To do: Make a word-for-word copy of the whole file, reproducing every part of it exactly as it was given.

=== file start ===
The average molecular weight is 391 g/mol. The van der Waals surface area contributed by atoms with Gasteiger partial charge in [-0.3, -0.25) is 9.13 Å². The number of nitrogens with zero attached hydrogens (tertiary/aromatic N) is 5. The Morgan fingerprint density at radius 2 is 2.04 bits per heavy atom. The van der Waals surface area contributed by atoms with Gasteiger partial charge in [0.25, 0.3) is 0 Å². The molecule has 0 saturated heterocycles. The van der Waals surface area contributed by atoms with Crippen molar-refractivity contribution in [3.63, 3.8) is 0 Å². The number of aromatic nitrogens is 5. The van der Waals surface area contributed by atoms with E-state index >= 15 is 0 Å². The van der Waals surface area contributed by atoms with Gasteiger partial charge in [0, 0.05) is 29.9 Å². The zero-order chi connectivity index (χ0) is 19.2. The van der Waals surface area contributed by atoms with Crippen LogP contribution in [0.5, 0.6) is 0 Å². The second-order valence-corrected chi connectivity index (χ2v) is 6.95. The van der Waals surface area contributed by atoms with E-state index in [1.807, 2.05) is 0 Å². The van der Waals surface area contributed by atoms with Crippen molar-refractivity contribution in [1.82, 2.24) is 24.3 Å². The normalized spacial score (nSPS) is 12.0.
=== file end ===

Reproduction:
The average molecular weight is 391 g/mol. The van der Waals surface area contributed by atoms with Gasteiger partial charge in [-0.3, -0.25) is 9.13 Å². The number of nitrogens with zero attached hydrogens (tertiary/aromatic N) is 5. The Morgan fingerprint density at radius 2 is 2.04 bits per heavy atom. The van der Waals surface area contributed by atoms with Gasteiger partial charge in [0.25, 0.3) is 0 Å². The molecule has 0 saturated heterocycles. The van der Waals surface area contributed by atoms with Crippen molar-refractivity contribution in [3.63, 3.8) is 0 Å². The number of aromatic nitrogens is 5. The van der Waals surface area contributed by atoms with E-state index >= 15 is 0 Å². The van der Waals surface area contributed by atoms with Gasteiger partial charge in [0, 0.05) is 29.9 Å². The zero-order chi connectivity index (χ0) is 19.2. The van der Waals surface area contributed by atoms with Crippen LogP contribution in [0.5, 0.6) is 0 Å². The second-order valence-corrected chi connectivity index (χ2v) is 6.95. The van der Waals surface area contributed by atoms with E-state index in [1.807, 2.05) is 0 Å². The van der Waals surface area contributed by atoms with Crippen molar-refractivity contribution in [1.82, 2.24) is 24.3 Å². The normalized spacial score (nSPS) is 12.0.